Diagnostic accuracy of the aspartate aminotransferase-to-platelet ratio index for the prediction of hepatitis B-related fibrosis: a leading meta-analysis
- Equal contributors
1 Qingdao Municipal Hospital, Qingdao 266021, Shandong Province, China
2 College of Medicine and Pharmaceutics, Ocean University of China, Qingdao 266003, Shandong Province, China
3 Qingdao City Key Laboratory of Digestive Diseases, Qingdao 266021, China
BMC Gastroenterology 2012, 12:14 doi:10.1186/1471-230X-12-14Published: 14 February 2012
The aspartate aminotransferase-to-platelet ratio index (APRI), a tool with limited expense and widespread availability, is a promising noninvasive alternative to liver biopsy for detecting hepatic fibrosis. The objective of this study was to systematically review the performance of the APRI in predicting significant fibrosis and cirrhosis in hepatitis B-related fibrosis.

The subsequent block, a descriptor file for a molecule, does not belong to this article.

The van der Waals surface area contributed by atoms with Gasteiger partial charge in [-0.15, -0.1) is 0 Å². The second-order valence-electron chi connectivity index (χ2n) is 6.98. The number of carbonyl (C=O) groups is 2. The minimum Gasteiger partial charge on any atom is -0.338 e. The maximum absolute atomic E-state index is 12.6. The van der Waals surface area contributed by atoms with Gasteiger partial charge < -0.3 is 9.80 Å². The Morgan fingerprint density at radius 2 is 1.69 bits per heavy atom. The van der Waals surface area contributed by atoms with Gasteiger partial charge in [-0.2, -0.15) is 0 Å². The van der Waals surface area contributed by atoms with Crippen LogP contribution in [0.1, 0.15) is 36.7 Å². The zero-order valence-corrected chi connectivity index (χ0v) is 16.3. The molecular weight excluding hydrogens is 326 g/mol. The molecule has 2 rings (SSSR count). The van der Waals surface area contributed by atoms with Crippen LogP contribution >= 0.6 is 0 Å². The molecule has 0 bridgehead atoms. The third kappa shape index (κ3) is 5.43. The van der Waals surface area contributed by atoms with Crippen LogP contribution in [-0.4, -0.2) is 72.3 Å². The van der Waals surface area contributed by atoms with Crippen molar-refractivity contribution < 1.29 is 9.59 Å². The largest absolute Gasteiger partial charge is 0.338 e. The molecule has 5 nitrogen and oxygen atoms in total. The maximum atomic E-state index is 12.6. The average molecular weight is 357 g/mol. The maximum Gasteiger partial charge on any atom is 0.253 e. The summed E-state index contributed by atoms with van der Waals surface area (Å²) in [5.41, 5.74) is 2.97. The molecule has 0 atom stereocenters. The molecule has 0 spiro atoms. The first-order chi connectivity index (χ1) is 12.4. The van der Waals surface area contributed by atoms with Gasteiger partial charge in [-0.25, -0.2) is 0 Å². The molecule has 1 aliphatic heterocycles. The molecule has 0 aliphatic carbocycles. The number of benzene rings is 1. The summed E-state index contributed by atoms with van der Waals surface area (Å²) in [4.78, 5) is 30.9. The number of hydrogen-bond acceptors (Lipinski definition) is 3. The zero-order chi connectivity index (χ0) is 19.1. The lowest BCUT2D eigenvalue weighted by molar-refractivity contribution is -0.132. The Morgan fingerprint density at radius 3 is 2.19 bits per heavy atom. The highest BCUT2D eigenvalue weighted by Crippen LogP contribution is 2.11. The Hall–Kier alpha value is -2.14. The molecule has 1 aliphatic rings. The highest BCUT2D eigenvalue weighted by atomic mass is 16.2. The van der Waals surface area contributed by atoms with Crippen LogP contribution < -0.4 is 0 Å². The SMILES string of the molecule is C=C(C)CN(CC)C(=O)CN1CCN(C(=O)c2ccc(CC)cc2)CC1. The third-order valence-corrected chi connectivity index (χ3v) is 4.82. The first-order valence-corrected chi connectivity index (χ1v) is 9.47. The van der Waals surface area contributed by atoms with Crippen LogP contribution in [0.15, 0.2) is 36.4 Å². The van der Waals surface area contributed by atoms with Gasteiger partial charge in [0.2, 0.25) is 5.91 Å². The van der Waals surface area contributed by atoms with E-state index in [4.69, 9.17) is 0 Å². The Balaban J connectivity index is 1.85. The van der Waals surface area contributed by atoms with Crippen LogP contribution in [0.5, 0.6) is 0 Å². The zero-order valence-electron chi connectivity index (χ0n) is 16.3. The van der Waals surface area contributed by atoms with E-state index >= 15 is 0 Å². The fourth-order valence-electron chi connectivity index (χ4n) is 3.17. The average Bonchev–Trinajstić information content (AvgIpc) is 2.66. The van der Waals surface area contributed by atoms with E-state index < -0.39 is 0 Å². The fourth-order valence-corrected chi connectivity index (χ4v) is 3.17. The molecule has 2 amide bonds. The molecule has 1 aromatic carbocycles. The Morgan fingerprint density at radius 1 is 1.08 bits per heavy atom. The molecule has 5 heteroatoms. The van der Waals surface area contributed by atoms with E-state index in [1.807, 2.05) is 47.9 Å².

Areas under summary receiver operating characteristic curves (AUROC), sensitivity and specificity were used to examine the accuracy of the APRI for the diagnosis of hepatitis B-related significant fibrosis and cirrhosis. Heterogeneity was explored using meta-regression.
Nine studies were included in this meta-analysis (n = 1,798). Prevalence of significant fibrosis and cirrhosis were 53.1% and 13.5%, respectively. The summary AUCs of the APRI for significant fibrosis and cirrhosis were 0.79 and 0.75, respectively. For significant fibrosis, an APRI threshold of 0.5 was 84% sensitive and 41% specific. At the cutoff of 1.5, the summary sensitivity and specificity were 49% and 84%, respectively. For cirrhosis, an APRI threshold of 1.0-1.5 was 54% sensitive and 78% specific. At the cutoff of 2.0, the summary sensitivity and specificity were 28% and 87%, respectively. Meta-regression analysis indicated that the APRI accuracy for both significant fibrosis and cirrhosis was affected by histological classification systems, but not influenced by the interval between Biopsy & APRI or blind biopsy.
Our meta-analysis suggests that APRI show limited value in identifying hepatitis B-related significant fibrosis and cirrhosis.